Many Turks feel their Western allies showed no solidarity with them in the aftermath of the coup. Messages of condolence and support often came tinged with criticism as Erdogan embarked on a sweeping purge in the days after the attempted takeover, arresting thousands of judges, civil servants and ordinary citizens accused of belonging to Gülen’s secretive movement, an opaque network running schools and businesses across the globe, including in the United States. The purge soon widened to include opponents of all stripes, including Kurdish parliamentarians and critical journalists. One year on, 55,000 people sit behind bars.

Ankara was enraged at Western emphasis on rule of law in the failed coup’s immediate aftermath. “Turkey expected support,” said Talha Köse, a professor at Istanbul’s Ibn Haldun University and researcher at SETA, a think tank with close ties to the Turkish government. “After the coup, Russia was the first country to express support. Unfortunately American involvement was very late and very weak.” Russian President Vladimir Putin, Erdoğan noted in a speech last year, did not ask him about the number of people detained when he called.

The feeling of a lack of solidarity was compounded by Western skepticism over Turkey’s claim that Gülen, an elderly cleric who had been living in self-imposed exile since the 1990s, had orchestrated the coup. Commenting on Ankara’s extradition request, then-U.S. Secretary of State John Kerry called on Turkey to provide “legitimate evidence.” European intelligence services have expressed doubt that the cleric’s followers, known as Gülenists, were solely responsible for the coup attempt, instead believing that a mix of Gülenists and disenchanted officers were to blame.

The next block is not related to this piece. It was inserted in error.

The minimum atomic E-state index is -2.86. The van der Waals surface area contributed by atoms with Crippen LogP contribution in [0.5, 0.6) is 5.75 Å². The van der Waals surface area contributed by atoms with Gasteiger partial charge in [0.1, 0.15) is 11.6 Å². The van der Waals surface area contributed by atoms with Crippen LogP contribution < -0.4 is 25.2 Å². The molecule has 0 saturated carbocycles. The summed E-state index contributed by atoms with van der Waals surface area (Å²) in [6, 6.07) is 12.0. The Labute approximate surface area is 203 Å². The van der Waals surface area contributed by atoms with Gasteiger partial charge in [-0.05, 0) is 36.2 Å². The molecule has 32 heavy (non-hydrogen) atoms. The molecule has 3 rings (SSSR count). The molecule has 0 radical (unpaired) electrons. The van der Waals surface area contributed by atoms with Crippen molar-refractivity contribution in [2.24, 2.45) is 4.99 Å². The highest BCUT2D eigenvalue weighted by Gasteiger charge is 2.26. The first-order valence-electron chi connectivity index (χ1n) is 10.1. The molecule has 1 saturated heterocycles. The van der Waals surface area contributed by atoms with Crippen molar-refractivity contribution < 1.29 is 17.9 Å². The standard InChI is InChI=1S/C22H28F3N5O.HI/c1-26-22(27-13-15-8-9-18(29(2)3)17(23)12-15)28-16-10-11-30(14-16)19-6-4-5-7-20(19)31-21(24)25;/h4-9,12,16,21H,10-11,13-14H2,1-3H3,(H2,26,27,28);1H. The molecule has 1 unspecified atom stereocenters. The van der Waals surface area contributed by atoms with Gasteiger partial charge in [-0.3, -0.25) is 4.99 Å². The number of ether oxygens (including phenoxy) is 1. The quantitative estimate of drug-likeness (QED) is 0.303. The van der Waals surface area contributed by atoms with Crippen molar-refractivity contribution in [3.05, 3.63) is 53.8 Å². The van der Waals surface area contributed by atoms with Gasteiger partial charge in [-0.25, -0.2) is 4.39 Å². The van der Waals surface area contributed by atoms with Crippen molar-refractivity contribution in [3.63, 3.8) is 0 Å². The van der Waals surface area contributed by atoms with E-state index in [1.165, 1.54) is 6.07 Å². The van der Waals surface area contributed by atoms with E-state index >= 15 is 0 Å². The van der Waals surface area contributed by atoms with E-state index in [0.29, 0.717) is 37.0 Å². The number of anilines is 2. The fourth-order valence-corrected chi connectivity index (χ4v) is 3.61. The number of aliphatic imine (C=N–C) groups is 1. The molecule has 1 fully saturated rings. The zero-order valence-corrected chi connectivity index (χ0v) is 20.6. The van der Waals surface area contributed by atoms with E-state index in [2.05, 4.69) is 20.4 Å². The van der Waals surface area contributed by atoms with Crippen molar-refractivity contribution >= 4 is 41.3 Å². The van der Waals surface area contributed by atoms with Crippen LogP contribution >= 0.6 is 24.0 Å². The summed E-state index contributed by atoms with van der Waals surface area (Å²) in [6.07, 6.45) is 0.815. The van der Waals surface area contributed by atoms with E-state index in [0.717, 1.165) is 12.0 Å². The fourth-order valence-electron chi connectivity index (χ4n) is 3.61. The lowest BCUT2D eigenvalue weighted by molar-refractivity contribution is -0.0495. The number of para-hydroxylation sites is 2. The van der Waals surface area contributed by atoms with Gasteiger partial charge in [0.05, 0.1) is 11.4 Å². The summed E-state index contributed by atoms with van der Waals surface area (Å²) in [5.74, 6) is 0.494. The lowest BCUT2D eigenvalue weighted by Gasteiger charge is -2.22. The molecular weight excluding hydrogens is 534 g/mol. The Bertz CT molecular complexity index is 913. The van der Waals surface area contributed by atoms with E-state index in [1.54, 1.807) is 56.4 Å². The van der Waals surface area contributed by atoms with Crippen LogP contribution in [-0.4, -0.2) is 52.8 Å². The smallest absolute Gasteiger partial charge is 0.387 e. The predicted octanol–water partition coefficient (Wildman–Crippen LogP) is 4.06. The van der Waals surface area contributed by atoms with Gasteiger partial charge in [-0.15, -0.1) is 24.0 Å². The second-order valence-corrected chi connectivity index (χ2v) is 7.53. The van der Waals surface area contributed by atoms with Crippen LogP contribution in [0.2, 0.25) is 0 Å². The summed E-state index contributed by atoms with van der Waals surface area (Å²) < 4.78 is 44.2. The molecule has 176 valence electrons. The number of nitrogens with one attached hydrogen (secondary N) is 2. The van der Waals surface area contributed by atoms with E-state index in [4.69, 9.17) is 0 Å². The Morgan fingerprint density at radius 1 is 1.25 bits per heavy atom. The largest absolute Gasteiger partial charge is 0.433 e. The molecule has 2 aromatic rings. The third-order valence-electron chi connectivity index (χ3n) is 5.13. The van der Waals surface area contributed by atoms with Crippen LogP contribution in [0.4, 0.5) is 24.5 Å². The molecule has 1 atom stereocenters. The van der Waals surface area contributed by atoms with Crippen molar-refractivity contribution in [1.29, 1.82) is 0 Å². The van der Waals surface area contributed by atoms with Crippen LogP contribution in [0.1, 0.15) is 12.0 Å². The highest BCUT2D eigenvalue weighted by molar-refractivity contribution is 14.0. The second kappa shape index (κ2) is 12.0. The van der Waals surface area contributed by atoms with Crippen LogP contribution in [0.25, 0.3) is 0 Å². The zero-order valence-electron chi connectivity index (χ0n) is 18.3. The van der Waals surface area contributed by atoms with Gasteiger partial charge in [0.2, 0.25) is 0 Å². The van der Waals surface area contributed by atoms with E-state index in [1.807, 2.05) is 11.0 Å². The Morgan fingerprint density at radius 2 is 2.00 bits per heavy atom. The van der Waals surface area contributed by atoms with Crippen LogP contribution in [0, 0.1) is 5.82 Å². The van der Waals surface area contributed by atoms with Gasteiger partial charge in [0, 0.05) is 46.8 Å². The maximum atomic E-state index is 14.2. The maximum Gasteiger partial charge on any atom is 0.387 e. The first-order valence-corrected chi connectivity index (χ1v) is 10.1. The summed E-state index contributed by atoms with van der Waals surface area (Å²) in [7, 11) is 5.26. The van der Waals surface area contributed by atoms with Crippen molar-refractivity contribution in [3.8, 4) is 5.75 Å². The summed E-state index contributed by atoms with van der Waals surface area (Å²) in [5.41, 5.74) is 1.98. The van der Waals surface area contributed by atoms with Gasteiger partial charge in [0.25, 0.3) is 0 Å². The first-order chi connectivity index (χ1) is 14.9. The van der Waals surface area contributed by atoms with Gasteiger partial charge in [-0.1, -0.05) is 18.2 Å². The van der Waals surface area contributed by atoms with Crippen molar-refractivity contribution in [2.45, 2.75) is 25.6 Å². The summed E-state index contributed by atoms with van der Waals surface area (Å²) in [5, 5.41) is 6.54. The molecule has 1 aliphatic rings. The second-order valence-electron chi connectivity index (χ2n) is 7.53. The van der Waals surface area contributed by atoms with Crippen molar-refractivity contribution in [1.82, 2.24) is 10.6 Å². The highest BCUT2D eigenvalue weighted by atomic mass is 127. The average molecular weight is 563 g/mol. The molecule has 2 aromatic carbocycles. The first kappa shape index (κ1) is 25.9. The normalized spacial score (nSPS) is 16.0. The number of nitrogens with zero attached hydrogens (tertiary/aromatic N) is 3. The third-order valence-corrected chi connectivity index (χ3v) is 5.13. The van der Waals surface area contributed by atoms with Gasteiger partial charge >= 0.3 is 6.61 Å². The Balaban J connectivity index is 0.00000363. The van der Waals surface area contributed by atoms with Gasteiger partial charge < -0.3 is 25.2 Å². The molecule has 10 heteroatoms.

There are plenty of signs that Gülenists did indeed play a role in the coup attempt—several Gülenist civilians were detained at an airbase taken over by mutinous officers, for instance—but Turkey has so far not provided solid evidence implicating the cleric himself. Gülen, meanwhile, has denied any involvement in the coup. The cleric and his movement present themselves as advocates for moderate Islam and interfaith dialogue.

But to most Turks, both supporters and opponents of the government, Gülen was the obvious culprit. Many here compare his movement to a sect or a mafia, given the degree of secrecy surrounding it. Gülenists used to wield considerable influence in Turkey, with followers in all branches of the state; they stand accused of infiltrating government institutions over decades. Gülenist jurists are widely considered—both by Turks across the political spectrum and by independent analysts—to have staged sham trials against government opponents and critics of the exiled cleric and his movement.

Gülen was once a key ally of the president; after Erdogan came to power, the cleric’s followers in state institutions proved helpful in dismantling the influence of the old secular elite. Years prior to the coup attempt, however, his movement became an enemy of the government. The breaking point came in 2013, when Gülenists are thought to have leaked the tapes that sparked a graft scandal embroiling Erdogan’s inner circle.